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  1. The geographical ranges of many mammals and their associated parasites are dynamic. Comprehensive documentation of these communities over time provides a foundation for interpreting how changing environmental conditions, driven by accelerating climate change, other anthropogenic disturbances, and natural events, may influence host-parasite interactions. Fleas (Order Siphonaptera) are obligate, hematophagous parasites of birds and mammals with medical interest because of their role in transmitting pathogens. From 2016 to 2019, we sampled the small mammal and associated flea communities in El Malpais National Conservation Area (El Malpais) in Cibola County, New Mexico. Among 898 mammalian specimens, 925 fleas representing 29 species were collected from 18 host species. Pleochaetis exilis was the most abundant flea species, composing 27% of the total fleas collected, whereas Aetheca wagneri was the most prevalent flea species, parasitizing 8% of the community sampled. Across a total of 284 hosts recorded with fleas, A. wagneri, Malaraeus eremicus, and Peromyscopsylla hesperomys adelpha parasitized the most host species (n = 6 each). Onychomys leucogaster (Wied-Neuwied, 1841), the northern grasshopper mouse, a rodent highly implicated in plague dynamics, was host for the highest number of flea species (n = 15), followed by Peromyscus truei (Shufeldt, 1885) (n = 10). Our aims are to (a) describe the flea-mammal assemblage of a central New Mexico site, creating a baseline for diversity against which changing patterns of association can be assessed over time; (b) identify previously unrecognized host associations; and (c) examine infestation parameters, including the relationships of flea prevalence and mean abundance to host sex, host abundance, and seasonality. As such, our study exemplifies the Documentation and Assessment phases of the DAMA protocol (Document, Assess, Monitor, Act), a central component of exploring distribution and diversity of complex pathogen-host communities across space and time that are essential to a proactive understanding of emerging disease.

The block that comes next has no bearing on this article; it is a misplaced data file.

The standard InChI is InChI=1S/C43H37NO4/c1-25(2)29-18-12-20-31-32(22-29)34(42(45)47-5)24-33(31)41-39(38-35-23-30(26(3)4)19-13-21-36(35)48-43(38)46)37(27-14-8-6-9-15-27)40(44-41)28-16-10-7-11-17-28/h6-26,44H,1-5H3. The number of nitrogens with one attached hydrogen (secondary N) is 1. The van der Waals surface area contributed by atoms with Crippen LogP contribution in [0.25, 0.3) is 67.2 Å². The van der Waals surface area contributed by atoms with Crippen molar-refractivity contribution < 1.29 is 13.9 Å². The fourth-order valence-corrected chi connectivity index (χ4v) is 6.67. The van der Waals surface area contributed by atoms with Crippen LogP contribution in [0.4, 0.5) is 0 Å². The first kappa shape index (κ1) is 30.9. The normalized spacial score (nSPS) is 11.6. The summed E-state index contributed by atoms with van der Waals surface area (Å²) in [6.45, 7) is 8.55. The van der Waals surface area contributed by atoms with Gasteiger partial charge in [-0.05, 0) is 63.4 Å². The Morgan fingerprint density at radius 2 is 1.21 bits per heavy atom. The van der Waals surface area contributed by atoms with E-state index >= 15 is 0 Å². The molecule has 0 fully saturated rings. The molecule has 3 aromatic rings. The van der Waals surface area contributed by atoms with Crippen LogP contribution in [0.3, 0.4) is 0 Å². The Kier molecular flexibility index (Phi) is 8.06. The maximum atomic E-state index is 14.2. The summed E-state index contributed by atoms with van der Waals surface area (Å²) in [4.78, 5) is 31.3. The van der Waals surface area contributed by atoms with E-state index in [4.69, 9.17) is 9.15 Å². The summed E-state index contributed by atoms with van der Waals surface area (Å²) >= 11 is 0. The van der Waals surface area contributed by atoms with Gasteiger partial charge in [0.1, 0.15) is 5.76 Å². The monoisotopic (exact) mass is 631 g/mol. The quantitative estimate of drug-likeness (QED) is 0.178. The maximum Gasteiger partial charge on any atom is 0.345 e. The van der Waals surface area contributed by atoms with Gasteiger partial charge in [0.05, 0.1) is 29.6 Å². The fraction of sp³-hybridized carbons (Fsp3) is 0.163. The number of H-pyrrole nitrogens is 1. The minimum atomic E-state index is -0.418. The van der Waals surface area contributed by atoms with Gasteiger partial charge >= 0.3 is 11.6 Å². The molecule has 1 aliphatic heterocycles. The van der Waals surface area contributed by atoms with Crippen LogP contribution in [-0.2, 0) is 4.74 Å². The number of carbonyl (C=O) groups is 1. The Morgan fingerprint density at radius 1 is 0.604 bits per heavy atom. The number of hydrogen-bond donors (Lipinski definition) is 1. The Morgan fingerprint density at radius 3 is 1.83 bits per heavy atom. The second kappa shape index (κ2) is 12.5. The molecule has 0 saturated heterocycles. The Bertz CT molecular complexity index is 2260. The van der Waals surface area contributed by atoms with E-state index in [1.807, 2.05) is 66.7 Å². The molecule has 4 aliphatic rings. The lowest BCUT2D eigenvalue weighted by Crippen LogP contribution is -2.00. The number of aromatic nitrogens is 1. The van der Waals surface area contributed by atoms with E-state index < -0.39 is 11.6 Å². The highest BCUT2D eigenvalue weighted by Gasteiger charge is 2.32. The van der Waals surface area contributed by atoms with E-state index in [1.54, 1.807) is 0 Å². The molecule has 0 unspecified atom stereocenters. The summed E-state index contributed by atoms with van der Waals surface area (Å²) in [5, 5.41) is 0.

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    Free, publicly-accessible full text available April 10, 2024

    We investigate the contribution of extended radio sources such as Centaurus A, and Galactic supernova remnants (SNRs) to our ability to detect the statistical 21-cm signal from the Epoch of Reionisation (EoR) with the Murchison Widefield Array (MWA). These sources are typically ignored because they are in highly attenuated parts of the MWA primary beam, however, in aggregate, these sources have apparent flux densities of $10\, \rm {Jy}$ on angular scales we expect to detect the 21-cm signal. We create bespoke multicomponent 2D Gaussian models for Galactic SNRs and for Centaurus A, and simulate the visibilities for two MWA snapshot observations. We grid those visibilities and then Fourier transform them with respect to frequency, averaging them both spherically and cylindrically to produce the 1D and 2D power spectra. We compare the simulated 1D power spectra to the expected 21-$\rm {cm}$ power spectrum. We find that although these extended sources are in highly attenuated parts of the MWA primary beam pattern, collectively they have enough power (∼104−105 $\rm {mK^2}\, {\it h^{-3}} \, \rm {Mpc^{3}}$) on EoR significant modes $(|{\boldsymbol k}| \lesssim 0.1\, h\, \rm {Mpc^{-1}})$ to prohibit detection of the 21-$\rm {cm}$ signal (∼104 $\rm {mK^2}\, {\it h^{-3}} \, \rm {Mpc^{3}}$). We find that $50{-}90{{\ \rm per\ cent}}$ of sources must be removed in order to reduce leakage to a level of $\sim 10{-}20{{\ \rm per\ cent}}$ of the 21-$\rm {cm}$ power spectrum on EoR significant modes. The effects of wide-field extended sources will have implications on the detectability of the 21-$\rm {cm}$ signal for the MWA and with the future Square Kilometre Array (SKA).

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